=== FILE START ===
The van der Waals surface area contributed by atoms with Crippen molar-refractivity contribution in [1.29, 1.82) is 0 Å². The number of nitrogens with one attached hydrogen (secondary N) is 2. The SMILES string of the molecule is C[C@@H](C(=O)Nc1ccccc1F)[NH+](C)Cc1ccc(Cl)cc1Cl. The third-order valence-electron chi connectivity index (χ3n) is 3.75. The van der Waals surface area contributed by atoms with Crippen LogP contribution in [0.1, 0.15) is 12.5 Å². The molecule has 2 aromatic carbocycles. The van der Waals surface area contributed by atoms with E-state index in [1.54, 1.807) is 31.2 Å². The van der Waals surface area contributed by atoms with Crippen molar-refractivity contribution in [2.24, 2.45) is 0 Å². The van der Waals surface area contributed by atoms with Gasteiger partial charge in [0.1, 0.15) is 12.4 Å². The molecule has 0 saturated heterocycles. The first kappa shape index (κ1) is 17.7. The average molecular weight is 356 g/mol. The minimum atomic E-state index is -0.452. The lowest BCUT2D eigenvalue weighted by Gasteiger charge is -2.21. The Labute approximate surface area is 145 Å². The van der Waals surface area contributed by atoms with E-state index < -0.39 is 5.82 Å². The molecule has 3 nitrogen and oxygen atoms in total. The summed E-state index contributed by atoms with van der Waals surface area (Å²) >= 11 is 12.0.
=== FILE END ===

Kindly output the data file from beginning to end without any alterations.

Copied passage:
The van der Waals surface area contributed by atoms with Crippen molar-refractivity contribution in [1.29, 1.82) is 0 Å². The number of nitrogens with one attached hydrogen (secondary N) is 2. The SMILES string of the molecule is C[C@@H](C(=O)Nc1ccccc1F)[NH+](C)Cc1ccc(Cl)cc1Cl. The third-order valence-electron chi connectivity index (χ3n) is 3.75. The van der Waals surface area contributed by atoms with Crippen LogP contribution in [0.1, 0.15) is 12.5 Å². The molecule has 2 aromatic carbocycles. The van der Waals surface area contributed by atoms with E-state index in [1.54, 1.807) is 31.2 Å². The van der Waals surface area contributed by atoms with Crippen molar-refractivity contribution in [2.24, 2.45) is 0 Å². The van der Waals surface area contributed by atoms with Gasteiger partial charge in [0.1, 0.15) is 12.4 Å². The molecule has 0 saturated heterocycles. The first kappa shape index (κ1) is 17.7. The average molecular weight is 356 g/mol. The minimum atomic E-state index is -0.452. The lowest BCUT2D eigenvalue weighted by Gasteiger charge is -2.21. The Labute approximate surface area is 145 Å². The van der Waals surface area contributed by atoms with E-state index < -0.39 is 5.82 Å². The molecule has 3 nitrogen and oxygen atoms in total. The summed E-state index contributed by atoms with van der Waals surface area (Å²) >= 11 is 12.0.